Sunday, October 30, 2011

A Brief History of Shinto (part 4)

Academic Post #4
A Brief History of Shinto (part 4): If You Overthrow the Shogunate and Establish a New Government, You Can Say Anything About Shinto That You Like (Although People Might Not Listen)

Where we left off last time, National Learning dudes were convinced that Shinto should be used by the emperor to rule over all people.

Suddenly, the Meiji Restoration happened!*  Basically, a bunch of disgruntled people overthrew the shogunate and put the emperor back into power.  But then someone said, “Hold on a second!  This is actually not that great of an idea!  Look at China.  They have an emperor, but they’re getting crushed by Westerners and all sorts of crazy rebellions!**”  So after studying Western forms of government, they decided to set up the Diet and a cabinet of ministers…so it became an oligarchy, basically.

In addition to governmental changes, there was a huge push in Japan to modernize and Westernize.  At the same time, the new state-builders were worried that unless the Japanese people were united as a whole, the West would be able to just swoop in and crush them.  What Japan needed was a “national consciousness,” something that bound all Japanese people together.  What it needed was…State Shinto.

The problem was that Western powers were pushing for Japan to guarantee freedom of religion, which meant that if the Meiji government made observances of State Shinto mandatory, the Western powers would get ticked off and beat them up.  On the other hand, if they didn’t make State Shinto mandatory, it wouldn’t be very effective.
The solution?
Shinto isn’t a religion.  It’s a SUPRARELIGIOUS ENTITY.***

There’s a whole lot that can be said (and has been said) about State Shinto, but since this is a brief history, I’ll stick to the basic outline:

What was State Shinto supposed to do?
1. Make the people feel loyal toward the government (especially the emperor).  As a consequence of their loyalty, they would do pretty much whatever the government asked them to do.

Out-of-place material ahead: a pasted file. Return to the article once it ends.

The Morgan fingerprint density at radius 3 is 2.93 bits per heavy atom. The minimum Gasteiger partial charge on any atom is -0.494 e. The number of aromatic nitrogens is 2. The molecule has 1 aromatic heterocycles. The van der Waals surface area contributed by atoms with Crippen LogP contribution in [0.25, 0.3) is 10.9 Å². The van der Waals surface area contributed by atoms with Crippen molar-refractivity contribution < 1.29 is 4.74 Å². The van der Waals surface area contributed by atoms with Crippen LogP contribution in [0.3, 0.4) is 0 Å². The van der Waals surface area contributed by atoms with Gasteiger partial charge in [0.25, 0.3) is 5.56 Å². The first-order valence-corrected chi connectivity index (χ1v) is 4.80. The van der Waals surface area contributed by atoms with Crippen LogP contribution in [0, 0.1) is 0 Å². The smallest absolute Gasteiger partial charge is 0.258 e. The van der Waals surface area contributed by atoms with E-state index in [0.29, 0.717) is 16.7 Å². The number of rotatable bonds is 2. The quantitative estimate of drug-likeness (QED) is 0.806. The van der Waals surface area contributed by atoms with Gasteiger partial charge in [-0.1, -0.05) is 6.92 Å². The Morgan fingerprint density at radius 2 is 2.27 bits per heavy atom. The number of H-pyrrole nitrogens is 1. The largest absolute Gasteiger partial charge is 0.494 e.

2. Unite the people by making them feel as though they all had something in common which made them Japanese.  Remember, Shinto stretches back to ANCIENT ANTIQUITY and hasn't changed AT ALL NOT A BIT.
3. Remember all that about Japan being the source of everything ever?  Well, imagine that times one thousand.  A sizable chunk of the propaganda from WWII features poor, unenlightened Koreans/Chinese/Taiwanese people on their knees as they are dazzled by the Japanese army, who have conveniently brought Amaterasu with them to spread her heavenly light over the poor, oppressed, unenlightened foreigners.***

How was State Shinto supposed to do that?
1. Shinbutsu bunri, also known as the separation of Shinto from Buddhism.  Shrines were ordered to be moved out of temple complexes and vice versa.  Any Buddhist paraphernalia in shrines had to be thrown out.
2. Setting up national holidays and certain rites which the whole populace was supposed to participate in.  Also included mandatory fieldtrips to shrines for kids in elementary school.
3. Ordering the priesthood to stop performing rituals that could be associated with “religious” activity.
4. Worshiping the emperor as a “living kami.”  While the imperial family was always believed to be descended from Amaterasu, their connection to the sun goddess was particularly stressed during the State Shinto period.

How well did this work?